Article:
Updated: Mar 8
A victory for disability rights as the district stands down in a case of civil rights.
By Annette M. Lesure, Staff Writer
The LACCD Board of Trustees unanimously voted Wednesday not to petition the U.S. Supreme Court in Payan v. LACCD in a move that comes exactly five years to the day after the initial lawsuit was filed in federal court.
“The board took action this evening to not file the writ to the U.S. Supreme Court and look to resolve and mediate this matter in the best interest of the students who we serve and in the best interest of the district and I think we’ll get there,” said the LACCD Chancellor Francisco C. Rodriguez.
In 2017, blind students Roy Payan and Portia Mason filed a lawsuit in the U.S. District Court of Central California against the LACCD in pleading “denial of equal communication,” claiming multiple professors insolently regarded the plaintiffs “disparate treatment,” which Payan describes as verbal, mental and emotional abuse and “denial of accommodation,” for failing to provide classroom materials in a timely manner.
The plaintiffs filed the lawsuit alongside the National Federation of the Blind and the National Federation of the Blind of California. In their decision, the district court judge combined disparate impact and denial of accommodation and set in motion the disparate impact issue in the case, which then allowed the LACCD the opportunity to challenge the decision to the U.S. Court of Appeals and later the U.S. Supreme Court.
On Wednesday, the board of trustees listened to over 60 disability advocates before deliberating for over five hours and deciding just after 10 p.m. against filing a writ of certiorari, an order issued by a superior court for the reexamination of a lower court’s actions. With the decision, ADA and Section 504, national equal opportunity laws that protect disabled individuals against discrimination, will remain unscathed. The LACCD will continue to mediate and resolve the plaintiffs’ requests.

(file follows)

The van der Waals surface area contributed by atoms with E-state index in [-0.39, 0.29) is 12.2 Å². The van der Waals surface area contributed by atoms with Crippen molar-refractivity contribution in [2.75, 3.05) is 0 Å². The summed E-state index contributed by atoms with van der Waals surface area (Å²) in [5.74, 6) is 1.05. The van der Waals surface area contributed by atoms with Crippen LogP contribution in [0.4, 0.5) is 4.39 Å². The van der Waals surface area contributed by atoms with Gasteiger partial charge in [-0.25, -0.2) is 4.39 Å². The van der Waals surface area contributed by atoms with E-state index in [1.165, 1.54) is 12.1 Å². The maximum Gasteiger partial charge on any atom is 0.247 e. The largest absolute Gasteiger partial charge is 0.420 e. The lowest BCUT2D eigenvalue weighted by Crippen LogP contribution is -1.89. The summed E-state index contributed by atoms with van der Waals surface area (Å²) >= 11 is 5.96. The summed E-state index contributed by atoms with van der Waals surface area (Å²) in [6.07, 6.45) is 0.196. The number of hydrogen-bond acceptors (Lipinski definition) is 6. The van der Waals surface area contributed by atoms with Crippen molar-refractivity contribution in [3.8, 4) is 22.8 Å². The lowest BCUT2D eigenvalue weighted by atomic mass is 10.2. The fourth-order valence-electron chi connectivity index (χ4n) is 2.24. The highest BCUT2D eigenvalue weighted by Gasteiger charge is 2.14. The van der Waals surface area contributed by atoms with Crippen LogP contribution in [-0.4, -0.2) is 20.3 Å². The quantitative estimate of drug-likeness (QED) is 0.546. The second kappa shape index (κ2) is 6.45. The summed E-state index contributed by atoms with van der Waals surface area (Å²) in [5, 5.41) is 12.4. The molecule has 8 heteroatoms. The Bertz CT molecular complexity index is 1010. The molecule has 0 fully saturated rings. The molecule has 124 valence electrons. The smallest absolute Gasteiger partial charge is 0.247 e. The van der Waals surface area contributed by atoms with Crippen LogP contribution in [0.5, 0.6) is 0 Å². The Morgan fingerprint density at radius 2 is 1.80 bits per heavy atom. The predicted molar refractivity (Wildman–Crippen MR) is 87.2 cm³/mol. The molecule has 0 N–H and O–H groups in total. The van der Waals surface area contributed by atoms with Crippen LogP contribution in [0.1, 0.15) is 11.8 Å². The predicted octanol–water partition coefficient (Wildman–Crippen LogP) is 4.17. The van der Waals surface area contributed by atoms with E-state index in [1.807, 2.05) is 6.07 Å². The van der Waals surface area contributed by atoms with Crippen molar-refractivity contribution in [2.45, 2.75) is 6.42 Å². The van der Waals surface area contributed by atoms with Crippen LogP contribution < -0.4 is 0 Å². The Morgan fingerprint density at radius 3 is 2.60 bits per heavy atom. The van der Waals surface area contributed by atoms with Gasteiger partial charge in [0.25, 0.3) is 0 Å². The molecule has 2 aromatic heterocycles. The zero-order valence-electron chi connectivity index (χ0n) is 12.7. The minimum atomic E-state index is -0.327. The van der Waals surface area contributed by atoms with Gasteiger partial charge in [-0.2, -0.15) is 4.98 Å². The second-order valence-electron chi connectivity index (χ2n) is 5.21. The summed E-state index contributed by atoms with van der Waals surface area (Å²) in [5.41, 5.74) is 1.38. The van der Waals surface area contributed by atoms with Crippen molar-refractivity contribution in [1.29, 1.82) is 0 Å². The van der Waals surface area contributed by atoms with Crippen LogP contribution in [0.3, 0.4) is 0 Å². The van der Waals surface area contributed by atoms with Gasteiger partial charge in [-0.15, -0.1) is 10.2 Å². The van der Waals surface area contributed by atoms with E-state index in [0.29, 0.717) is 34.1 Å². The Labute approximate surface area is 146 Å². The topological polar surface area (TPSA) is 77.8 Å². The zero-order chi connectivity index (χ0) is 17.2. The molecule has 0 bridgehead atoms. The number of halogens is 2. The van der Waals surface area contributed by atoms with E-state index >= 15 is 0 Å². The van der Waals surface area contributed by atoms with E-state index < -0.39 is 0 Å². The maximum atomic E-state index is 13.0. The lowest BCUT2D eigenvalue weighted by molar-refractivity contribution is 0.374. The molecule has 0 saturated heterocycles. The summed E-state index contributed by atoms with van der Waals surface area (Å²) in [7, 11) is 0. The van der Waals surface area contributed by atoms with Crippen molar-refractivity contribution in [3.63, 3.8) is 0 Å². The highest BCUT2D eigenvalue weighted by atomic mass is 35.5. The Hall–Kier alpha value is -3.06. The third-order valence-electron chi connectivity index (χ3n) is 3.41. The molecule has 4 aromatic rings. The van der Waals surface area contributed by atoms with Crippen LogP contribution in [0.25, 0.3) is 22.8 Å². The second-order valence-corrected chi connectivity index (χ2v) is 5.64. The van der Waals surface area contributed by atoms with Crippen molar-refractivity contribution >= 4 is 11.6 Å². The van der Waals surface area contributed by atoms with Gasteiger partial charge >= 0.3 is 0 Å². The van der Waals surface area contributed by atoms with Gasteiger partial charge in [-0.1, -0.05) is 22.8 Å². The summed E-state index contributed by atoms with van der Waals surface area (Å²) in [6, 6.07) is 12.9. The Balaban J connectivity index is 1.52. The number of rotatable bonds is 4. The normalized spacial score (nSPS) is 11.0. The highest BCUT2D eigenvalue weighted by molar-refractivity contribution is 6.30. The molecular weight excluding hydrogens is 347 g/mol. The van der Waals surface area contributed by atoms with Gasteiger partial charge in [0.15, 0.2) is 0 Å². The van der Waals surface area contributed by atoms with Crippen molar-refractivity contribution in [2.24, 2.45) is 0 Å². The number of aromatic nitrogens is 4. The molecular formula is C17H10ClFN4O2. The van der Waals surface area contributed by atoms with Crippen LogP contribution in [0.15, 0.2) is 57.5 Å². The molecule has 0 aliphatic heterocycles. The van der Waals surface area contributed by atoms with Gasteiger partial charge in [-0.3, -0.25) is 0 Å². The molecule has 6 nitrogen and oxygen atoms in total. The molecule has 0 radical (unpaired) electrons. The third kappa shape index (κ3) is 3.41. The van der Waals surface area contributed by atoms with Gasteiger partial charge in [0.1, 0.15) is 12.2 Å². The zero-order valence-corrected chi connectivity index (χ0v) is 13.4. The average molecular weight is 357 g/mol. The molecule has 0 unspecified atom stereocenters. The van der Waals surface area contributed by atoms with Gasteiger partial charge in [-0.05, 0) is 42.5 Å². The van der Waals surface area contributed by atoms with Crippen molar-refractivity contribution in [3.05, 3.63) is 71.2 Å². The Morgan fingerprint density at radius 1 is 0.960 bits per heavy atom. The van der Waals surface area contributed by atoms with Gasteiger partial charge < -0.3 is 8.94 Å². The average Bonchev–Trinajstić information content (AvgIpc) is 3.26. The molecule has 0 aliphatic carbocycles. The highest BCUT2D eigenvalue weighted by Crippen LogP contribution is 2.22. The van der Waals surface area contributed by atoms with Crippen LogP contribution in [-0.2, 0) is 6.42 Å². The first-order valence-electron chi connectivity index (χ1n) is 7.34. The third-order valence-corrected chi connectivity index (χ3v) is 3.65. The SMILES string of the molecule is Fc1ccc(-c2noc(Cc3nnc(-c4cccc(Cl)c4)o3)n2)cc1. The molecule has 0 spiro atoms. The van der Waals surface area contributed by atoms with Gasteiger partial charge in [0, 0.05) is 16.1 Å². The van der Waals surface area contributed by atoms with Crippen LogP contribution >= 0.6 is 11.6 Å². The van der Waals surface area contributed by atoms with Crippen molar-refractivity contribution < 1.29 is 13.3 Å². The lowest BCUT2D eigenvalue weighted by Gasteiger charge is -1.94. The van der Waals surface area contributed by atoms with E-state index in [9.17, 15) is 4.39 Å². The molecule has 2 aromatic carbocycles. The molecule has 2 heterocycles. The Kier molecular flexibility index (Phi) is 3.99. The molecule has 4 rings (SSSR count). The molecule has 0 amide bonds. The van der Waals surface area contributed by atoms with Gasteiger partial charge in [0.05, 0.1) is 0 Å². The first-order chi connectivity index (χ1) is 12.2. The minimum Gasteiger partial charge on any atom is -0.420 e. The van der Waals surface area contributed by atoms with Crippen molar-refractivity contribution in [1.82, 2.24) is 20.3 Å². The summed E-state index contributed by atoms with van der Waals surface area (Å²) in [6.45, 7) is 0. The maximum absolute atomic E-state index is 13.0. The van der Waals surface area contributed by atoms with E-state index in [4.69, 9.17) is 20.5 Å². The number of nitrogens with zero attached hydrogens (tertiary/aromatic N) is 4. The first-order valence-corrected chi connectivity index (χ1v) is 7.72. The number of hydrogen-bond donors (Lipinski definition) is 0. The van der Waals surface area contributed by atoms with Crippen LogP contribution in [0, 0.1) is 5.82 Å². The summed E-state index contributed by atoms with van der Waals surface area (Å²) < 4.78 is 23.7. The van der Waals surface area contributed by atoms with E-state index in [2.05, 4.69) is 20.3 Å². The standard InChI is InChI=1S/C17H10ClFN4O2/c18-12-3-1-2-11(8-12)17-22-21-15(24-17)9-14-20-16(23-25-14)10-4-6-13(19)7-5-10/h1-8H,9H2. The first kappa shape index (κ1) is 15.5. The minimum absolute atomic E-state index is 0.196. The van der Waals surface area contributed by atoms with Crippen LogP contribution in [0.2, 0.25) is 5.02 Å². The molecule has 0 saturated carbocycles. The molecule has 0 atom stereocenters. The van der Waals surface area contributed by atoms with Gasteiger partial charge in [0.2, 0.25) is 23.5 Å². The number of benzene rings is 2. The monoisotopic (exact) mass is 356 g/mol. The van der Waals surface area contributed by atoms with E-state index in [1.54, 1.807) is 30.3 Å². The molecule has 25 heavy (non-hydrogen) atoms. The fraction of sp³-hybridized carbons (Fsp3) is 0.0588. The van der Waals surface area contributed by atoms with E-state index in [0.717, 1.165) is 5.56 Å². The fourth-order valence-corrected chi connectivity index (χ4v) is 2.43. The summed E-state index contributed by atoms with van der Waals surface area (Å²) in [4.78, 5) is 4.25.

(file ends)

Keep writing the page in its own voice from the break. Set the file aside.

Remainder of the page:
“We’re very happy with the board’s unanimous decision,” said Paul Grossman, executive counsel for the Association on Higher Education and Disability. “There’s a lot of work ahead of us. I’m clear that the advocacy and disability communities want to do their best to help LACCD solve the many problems that were uncovered by this lawsuit. I think this is a historic moment in civil rights and in disability rights.”
After the U.S. Court of Appeals upheld the district court’s original findings, the LACCD never remedied the courts’ demands to comply with the case requests. Instead delaying the possible decision to petition the U.S. Supreme Court till the board of trustees meeting on Wednesday.
“It’s a great day for the rights of all persons with disabilities,” said Payan. “This was a victory that was a long time coming. We have to recognize this victory with the fact that we never should have gotten to this point to begin with. As a disabled person, you want independence just like anybody else. And the only way to get that independence is to get an education to be able to get a job. The only way for us to excel is to get an education because it is hard to turn us down when we have our degrees.”
Throughout the U.S. there are 61 million people with disabilities. One in four Americans has a disability according to the Disability Compendium. Nine-hundred and seventy-three thousand are in LA County alone, which is the area serviced by the LACCD.
“I think the big challenge of universities is this digital accessibility issue,” said Tom L. Thompson, of the LACCD’s Annual Disability Summit keynote speaker. “It involves money, time and resources. It is something that we in universities are going to continue to get in trouble about if we can’t build a structure to do it.”
The LACCD can no longer petition the Supreme Court. However, they can go back to the district court and litigate issues that the appeals court said were not resolved, continue to mediate or choose to settle.
Over 10,000 persons and multiple civil rights organizations petitioned the LACCD not to go to the U.S. Supreme Court.
Mason is still battling accessibility issues as a current student at West LA College. She dropped her child development class on Monday due to not yet having an accessible textbook.
“I feel that justice needs to be served in the right way for all of us,” said Mason, the early childhood development major. “I look at what people went through fifty years ago and I know it took a long time to get to the point of signing the ADA. This is not just for blind people, it’s for all people with disabilities.”